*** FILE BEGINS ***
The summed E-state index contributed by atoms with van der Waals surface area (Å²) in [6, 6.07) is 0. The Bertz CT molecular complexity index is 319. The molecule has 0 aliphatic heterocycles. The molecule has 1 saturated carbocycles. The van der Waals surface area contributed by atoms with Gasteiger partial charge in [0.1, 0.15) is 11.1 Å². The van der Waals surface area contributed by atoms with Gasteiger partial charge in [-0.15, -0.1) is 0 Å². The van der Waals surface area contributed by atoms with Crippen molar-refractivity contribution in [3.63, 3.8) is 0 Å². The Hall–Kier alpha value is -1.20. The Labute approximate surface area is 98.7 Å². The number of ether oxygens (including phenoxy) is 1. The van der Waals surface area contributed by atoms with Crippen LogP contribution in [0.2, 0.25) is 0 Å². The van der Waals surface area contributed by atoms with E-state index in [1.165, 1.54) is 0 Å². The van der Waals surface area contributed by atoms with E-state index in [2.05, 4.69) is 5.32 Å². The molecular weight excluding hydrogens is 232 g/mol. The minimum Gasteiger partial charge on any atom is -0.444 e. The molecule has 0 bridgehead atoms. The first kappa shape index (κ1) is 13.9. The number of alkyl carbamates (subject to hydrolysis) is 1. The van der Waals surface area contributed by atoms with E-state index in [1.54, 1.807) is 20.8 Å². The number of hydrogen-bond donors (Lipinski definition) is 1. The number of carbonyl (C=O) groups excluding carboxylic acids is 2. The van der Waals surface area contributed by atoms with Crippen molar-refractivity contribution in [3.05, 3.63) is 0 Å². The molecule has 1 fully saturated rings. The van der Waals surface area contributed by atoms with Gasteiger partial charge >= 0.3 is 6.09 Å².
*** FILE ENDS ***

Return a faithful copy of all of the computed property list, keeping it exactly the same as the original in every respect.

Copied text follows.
The summed E-state index contributed by atoms with van der Waals surface area (Å²) in [6, 6.07) is 0. The Bertz CT molecular complexity index is 319. The molecule has 0 aliphatic heterocycles. The molecule has 1 saturated carbocycles. The van der Waals surface area contributed by atoms with Gasteiger partial charge in [0.1, 0.15) is 11.1 Å². The van der Waals surface area contributed by atoms with Gasteiger partial charge in [-0.15, -0.1) is 0 Å². The van der Waals surface area contributed by atoms with Crippen molar-refractivity contribution in [3.63, 3.8) is 0 Å². The Hall–Kier alpha value is -1.20. The Labute approximate surface area is 98.7 Å². The number of ether oxygens (including phenoxy) is 1. The van der Waals surface area contributed by atoms with Crippen LogP contribution in [0.2, 0.25) is 0 Å². The van der Waals surface area contributed by atoms with E-state index in [1.165, 1.54) is 0 Å². The van der Waals surface area contributed by atoms with E-state index in [2.05, 4.69) is 5.32 Å². The molecular weight excluding hydrogens is 232 g/mol. The minimum Gasteiger partial charge on any atom is -0.444 e. The molecule has 0 bridgehead atoms. The first kappa shape index (κ1) is 13.9. The number of alkyl carbamates (subject to hydrolysis) is 1. The van der Waals surface area contributed by atoms with E-state index in [1.54, 1.807) is 20.8 Å². The number of hydrogen-bond donors (Lipinski definition) is 1. The number of carbonyl (C=O) groups excluding carboxylic acids is 2. The van der Waals surface area contributed by atoms with Crippen molar-refractivity contribution in [3.05, 3.63) is 0 Å². The molecule has 1 fully saturated rings. The van der Waals surface area contributed by atoms with Gasteiger partial charge >= 0.3 is 6.09 Å².